Chinese Government Struggling with Flu Outbreak
The Chinese Ministry of Health announced an emergency response plan to curb outbreaks of influenza, a move that reveals the government’s anxiety over the effects an epidemic could have on the regime.
The Chinese government’s official mouthpiece, Xinhua News, said that if the country is caught unprepared, a flu outbreak would surely cause panic, heavily impacting the economy. It could even cause social unrest.
The emergency response plan announced on September 28 outlined detailed plans for organization, preparation, delegation of responsibilities, emergency responses, and monitoring the government’s effort to curb the spread of the disease.
According to the BBC, China has a history of influenza and was the source of two worldwide flu pandemics. Currently, China’s health care and public sanitation systems are inadequate to handle a pandemic, and there is no effective system to monitor the spread of communicable diseases. The research and development of vaccines is slow. However, the flu can spread rapidly and the virus can develop many mutations. This explains why new vaccines and rates of infections change each year.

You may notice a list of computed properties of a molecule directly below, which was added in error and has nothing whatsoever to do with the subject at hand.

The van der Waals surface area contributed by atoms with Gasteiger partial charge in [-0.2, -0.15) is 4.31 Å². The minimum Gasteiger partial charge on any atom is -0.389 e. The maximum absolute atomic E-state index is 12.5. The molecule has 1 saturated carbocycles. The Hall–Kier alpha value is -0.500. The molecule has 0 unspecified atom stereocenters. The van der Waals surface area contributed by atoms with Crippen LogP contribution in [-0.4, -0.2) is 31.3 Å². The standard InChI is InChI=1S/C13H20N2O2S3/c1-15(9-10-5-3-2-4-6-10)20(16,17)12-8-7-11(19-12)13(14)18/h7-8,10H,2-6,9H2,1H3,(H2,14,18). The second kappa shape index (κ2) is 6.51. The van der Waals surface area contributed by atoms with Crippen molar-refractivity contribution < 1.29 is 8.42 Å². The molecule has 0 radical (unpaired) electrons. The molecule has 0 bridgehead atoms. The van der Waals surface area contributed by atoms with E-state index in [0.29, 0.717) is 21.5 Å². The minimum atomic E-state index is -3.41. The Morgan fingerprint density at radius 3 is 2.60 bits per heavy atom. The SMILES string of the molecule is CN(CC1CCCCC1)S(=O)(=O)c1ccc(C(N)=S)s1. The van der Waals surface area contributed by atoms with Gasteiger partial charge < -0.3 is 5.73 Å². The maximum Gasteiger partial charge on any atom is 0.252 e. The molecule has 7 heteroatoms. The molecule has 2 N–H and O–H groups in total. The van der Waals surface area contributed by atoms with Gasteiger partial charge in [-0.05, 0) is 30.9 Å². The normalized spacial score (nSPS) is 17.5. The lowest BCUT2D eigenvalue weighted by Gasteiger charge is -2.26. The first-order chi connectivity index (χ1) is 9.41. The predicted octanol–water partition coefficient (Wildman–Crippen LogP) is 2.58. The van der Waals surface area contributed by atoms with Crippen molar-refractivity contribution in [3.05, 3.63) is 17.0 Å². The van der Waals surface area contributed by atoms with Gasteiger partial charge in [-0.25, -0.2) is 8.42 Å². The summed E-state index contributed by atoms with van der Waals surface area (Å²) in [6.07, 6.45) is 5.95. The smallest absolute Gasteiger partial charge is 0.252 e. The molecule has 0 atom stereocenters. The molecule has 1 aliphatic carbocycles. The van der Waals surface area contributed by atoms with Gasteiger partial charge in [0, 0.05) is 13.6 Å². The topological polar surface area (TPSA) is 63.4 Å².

The BBC also reported that every year, an estimated ten million people are infected with the flu in China. In 1957, 1968 and 1977, three years when the flu was especially pervasive, the viruses started in Mainland China. In 1997, bird flu H5N1 was first found in Hong Kong. Since 1988, approximately half of the flu viruses monitored by the World Health Organization have originated in China.
In the twentieth century, four flu epidemics swept the world, including the “Spanish flu” from 1918 to1919, the “Asian flu” from 1957 to 1958, the “Hong Kong flu” from 1968 to 1969, and the “Russian flu” in 1977. All of them caused disastrous results for human lives and the economies of many nations.